Four words that will pique your interest in Sherwood Extreme: slow-motion trick shots. Sherwood Extreme promises to deliver epic, ridiculous co-op action in this free-to-play crossbow shooter from developer and publisher, CAGE Studios. I received early access to the game on Steam and was able to test it out for a bit. While the game is still in Steam Early Access for PC and Mac (as of May 12, 2021), Sherwood Extreme is slated for full release later this year on PC, Mac, and Xbox consoles – sorry PlayStation fans! After getting your hands on the game for a little while now, what do you think? Well… let’s talk about it!
What is Sherwood Extreme?
Sherwood extreme This is what you get when “Robin Hood’s vacation plans are shattered by a horde of invading goblins, only 360 no-scopes, slow motion headshots and parkour can save the day.” Freestyle through this historically accurate 100% arcade shooter, solo or with a friend. Challenge epic and mythical quests with daily rewards and thousands of level variations. Combine powers with a partner to triumph in mini-raids and survival modes, dressing your medieval hero with hundreds of unlockable items. Okay, it’s clear this game isn’t historically accurate, but I’d love to live in any timeline is.
The movement in Sherwood Extreme is pretty decent, and they recently added the ability to link your input keys together, which was a feature that was missing when I first started playing the game (very glad this was added!) And that’s an absolute necessity in a game focused on movement. It feels good to run around and shoot goblins, and it’s simple enough that it doesn’t confuse the average player.
Sherwood Extreme’s fight is actually pretty fun; basically all you have to do is run and shoot goblins in the coolest way possible. You can jump to start your bullet-time in slow motion which makes it even cooler as you run around the map by separating those goblin heads from their bodies and creating a pretty fun game loop.
So, as with any game these days (especially free-to-play games), Sherwood Extreme includes an in-game store (called a “Shoppe”) that allows you to purchase visual cosmetics with which you can decorate your character. You’ve got packs, skins, hats, capes, flair, and loot (in-game currency with purchases up to $ 99.99), but in all fairness the only cosmetics I would even think of getting are some of the skins (especially the “Soulsucker” à la Grim Reaper).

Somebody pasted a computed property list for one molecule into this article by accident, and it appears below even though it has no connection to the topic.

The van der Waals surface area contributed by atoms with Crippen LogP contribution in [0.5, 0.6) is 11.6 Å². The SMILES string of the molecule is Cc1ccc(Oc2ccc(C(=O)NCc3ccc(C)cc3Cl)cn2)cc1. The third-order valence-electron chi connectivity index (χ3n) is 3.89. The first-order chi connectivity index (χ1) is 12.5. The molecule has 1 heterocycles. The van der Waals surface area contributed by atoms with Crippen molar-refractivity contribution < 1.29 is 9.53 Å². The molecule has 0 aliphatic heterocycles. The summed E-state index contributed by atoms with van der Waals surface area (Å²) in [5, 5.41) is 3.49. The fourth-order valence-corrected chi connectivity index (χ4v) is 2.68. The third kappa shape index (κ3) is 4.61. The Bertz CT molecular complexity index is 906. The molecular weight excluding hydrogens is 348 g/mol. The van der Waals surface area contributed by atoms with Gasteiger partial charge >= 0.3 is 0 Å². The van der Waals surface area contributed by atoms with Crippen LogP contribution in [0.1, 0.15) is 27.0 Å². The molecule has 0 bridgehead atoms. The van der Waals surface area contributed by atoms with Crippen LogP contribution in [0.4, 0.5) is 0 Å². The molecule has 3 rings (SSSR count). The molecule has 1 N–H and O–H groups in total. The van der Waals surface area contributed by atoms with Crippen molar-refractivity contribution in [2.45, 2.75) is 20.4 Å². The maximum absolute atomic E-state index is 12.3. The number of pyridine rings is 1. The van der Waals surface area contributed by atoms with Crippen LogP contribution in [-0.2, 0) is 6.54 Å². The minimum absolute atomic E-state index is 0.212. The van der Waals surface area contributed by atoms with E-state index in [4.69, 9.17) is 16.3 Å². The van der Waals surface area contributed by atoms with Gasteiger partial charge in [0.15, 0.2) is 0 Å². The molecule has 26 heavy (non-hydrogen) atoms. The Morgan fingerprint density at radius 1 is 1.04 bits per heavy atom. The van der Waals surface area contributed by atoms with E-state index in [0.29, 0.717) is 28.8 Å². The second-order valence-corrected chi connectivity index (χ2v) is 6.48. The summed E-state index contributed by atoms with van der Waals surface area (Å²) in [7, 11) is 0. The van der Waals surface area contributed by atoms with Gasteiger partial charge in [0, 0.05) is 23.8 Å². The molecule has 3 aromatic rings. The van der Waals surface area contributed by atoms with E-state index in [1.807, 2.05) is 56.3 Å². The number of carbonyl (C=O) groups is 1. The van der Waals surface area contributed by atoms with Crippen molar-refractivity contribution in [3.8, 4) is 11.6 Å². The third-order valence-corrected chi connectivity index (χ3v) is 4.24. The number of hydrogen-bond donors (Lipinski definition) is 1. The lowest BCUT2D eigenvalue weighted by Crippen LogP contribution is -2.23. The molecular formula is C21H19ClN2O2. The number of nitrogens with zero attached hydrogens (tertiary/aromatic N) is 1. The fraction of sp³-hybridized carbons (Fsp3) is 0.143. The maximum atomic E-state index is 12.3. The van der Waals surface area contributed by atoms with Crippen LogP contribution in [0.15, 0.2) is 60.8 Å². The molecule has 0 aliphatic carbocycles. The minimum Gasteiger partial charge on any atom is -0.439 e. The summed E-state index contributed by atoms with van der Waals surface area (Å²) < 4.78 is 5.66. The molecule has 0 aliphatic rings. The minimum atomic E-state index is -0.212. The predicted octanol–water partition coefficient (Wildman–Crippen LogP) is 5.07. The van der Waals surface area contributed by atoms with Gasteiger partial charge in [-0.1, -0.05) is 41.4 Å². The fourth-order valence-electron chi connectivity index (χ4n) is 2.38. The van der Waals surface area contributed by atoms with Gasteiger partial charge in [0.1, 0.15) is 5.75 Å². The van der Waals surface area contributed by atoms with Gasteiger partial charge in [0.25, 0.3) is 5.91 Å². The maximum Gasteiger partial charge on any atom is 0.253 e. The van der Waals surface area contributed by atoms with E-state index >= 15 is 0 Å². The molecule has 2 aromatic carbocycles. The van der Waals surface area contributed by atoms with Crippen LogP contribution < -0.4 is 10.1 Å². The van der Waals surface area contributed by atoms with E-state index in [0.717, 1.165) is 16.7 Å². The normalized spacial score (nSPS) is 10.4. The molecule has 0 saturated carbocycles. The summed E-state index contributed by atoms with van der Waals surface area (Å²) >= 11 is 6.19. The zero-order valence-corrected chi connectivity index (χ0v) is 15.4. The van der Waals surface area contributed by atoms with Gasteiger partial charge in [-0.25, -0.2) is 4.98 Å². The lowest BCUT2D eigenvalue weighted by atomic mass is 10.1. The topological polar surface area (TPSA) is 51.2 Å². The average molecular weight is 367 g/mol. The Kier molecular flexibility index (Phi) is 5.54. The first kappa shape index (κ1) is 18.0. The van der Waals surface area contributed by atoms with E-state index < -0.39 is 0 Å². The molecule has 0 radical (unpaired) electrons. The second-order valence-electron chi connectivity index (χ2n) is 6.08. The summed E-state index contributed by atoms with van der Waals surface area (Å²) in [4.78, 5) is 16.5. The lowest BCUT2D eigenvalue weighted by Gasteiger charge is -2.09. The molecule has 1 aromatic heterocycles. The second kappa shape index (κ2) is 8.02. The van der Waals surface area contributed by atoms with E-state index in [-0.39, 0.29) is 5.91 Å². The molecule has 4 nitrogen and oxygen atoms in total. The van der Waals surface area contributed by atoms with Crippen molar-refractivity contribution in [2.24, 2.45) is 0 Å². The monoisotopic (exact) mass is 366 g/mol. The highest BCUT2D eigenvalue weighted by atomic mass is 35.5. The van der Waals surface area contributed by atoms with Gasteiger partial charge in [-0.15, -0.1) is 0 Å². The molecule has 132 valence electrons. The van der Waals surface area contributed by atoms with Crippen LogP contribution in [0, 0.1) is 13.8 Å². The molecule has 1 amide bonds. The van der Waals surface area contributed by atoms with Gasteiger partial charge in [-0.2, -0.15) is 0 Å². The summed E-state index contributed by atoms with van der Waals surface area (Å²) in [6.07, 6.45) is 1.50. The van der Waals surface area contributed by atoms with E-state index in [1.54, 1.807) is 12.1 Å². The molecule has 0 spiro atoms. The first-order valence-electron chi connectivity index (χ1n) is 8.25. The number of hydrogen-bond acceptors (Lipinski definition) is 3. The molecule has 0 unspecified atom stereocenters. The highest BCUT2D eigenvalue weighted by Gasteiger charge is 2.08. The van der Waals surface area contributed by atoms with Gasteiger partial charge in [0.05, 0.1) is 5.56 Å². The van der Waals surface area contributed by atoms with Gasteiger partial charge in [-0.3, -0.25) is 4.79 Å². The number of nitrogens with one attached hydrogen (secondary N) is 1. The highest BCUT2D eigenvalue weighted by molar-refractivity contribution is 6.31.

Currently, there are currently three purchasable weapons in Sherwood extreme including the “Minibow”, “Blast Launcher” and the “Skull & Crossbow”. While these weapons are sure to bring some extra fun to the extra games, I found out after purchasing the Minibow that it really doesn’t change much to the way I play the game. The blast launcher costs 750 gems and the skull and crossbow costs 1,000 gems, so I don’t think I’ll be able to afford either of these anytime soon, but maybe someday. You can also purchase a few shields: the Wargor Shield (invincible ally in range), Iron Heart (bouncing arrows and healing ally), and the Dragon Shield (Spike’s throwing ally)
As with many games now, Sherwood Extreme also includes a Battle Pass system called “Kingdom Pass” which includes both a free and premium track with rewards on each path. The Kingdom Pass, however, only goes up to 30 levels, up from a typical 100, and the final rewards are a Chicken Head (Free Track) and Horse Head Mask (Premium Track).
While I’m sure the Kingdom Pass challenges, a Horde mode, and the pursuit of additional weapons and cosmetics are sure to inflate playtime for a few players, I cleared all 6 levels in about 20 minutes. . Yeah, so it’s a very overall short game. Of course, you still have various goals to achieve, like getting 3 stars on each level (I have at least 2 on each level, so it’s not that hard), but honestly there isn’t really any of challenge there. . The only thing that could potentially increase game time is Horde mode, but there’s not much you can do.
Overall, Sherwood Extreme is a pretty fun game; the movement is good, the art style is fun and allows low-end devices to operate it easily, the combat is fun, the only problem I have with it is that it is so short that you don’t you don’t even have to put it on an hour after the start of the game to “beat” it. Guess it’s time to go back and beat my personal bests now, right?